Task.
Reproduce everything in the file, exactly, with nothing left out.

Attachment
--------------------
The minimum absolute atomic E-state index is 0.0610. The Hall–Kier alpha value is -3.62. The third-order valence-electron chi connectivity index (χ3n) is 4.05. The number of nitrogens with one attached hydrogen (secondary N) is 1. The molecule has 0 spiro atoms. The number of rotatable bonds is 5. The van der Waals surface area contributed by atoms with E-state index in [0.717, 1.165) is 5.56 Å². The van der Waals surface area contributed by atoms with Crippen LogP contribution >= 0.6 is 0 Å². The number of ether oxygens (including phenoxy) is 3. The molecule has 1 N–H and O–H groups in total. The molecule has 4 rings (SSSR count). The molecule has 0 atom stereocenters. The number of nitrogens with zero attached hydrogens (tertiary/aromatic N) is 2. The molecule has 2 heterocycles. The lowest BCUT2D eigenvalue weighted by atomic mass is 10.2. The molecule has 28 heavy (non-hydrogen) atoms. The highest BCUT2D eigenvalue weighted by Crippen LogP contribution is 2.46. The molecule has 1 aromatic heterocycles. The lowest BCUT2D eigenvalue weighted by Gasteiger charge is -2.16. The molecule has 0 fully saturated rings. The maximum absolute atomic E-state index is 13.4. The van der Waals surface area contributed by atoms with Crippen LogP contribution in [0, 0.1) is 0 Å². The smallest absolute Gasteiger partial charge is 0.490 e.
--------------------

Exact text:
The minimum absolute atomic E-state index is 0.0610. The Hall–Kier alpha value is -3.62. The third-order valence-electron chi connectivity index (χ3n) is 4.05. The number of nitrogens with one attached hydrogen (secondary N) is 1. The molecule has 0 spiro atoms. The number of rotatable bonds is 5. The van der Waals surface area contributed by atoms with E-state index in [0.717, 1.165) is 5.56 Å². The van der Waals surface area contributed by atoms with Crippen LogP contribution >= 0.6 is 0 Å². The number of ether oxygens (including phenoxy) is 3. The molecule has 1 N–H and O–H groups in total. The molecule has 4 rings (SSSR count). The molecule has 0 atom stereocenters. The number of nitrogens with zero attached hydrogens (tertiary/aromatic N) is 2. The molecule has 2 heterocycles. The lowest BCUT2D eigenvalue weighted by atomic mass is 10.2. The molecule has 28 heavy (non-hydrogen) atoms. The highest BCUT2D eigenvalue weighted by Crippen LogP contribution is 2.46. The molecule has 1 aromatic heterocycles. The lowest BCUT2D eigenvalue weighted by Gasteiger charge is -2.16. The molecule has 0 fully saturated rings. The maximum absolute atomic E-state index is 13.4. The van der Waals surface area contributed by atoms with Crippen LogP contribution in [0, 0.1) is 0 Å². The smallest absolute Gasteiger partial charge is 0.490 e.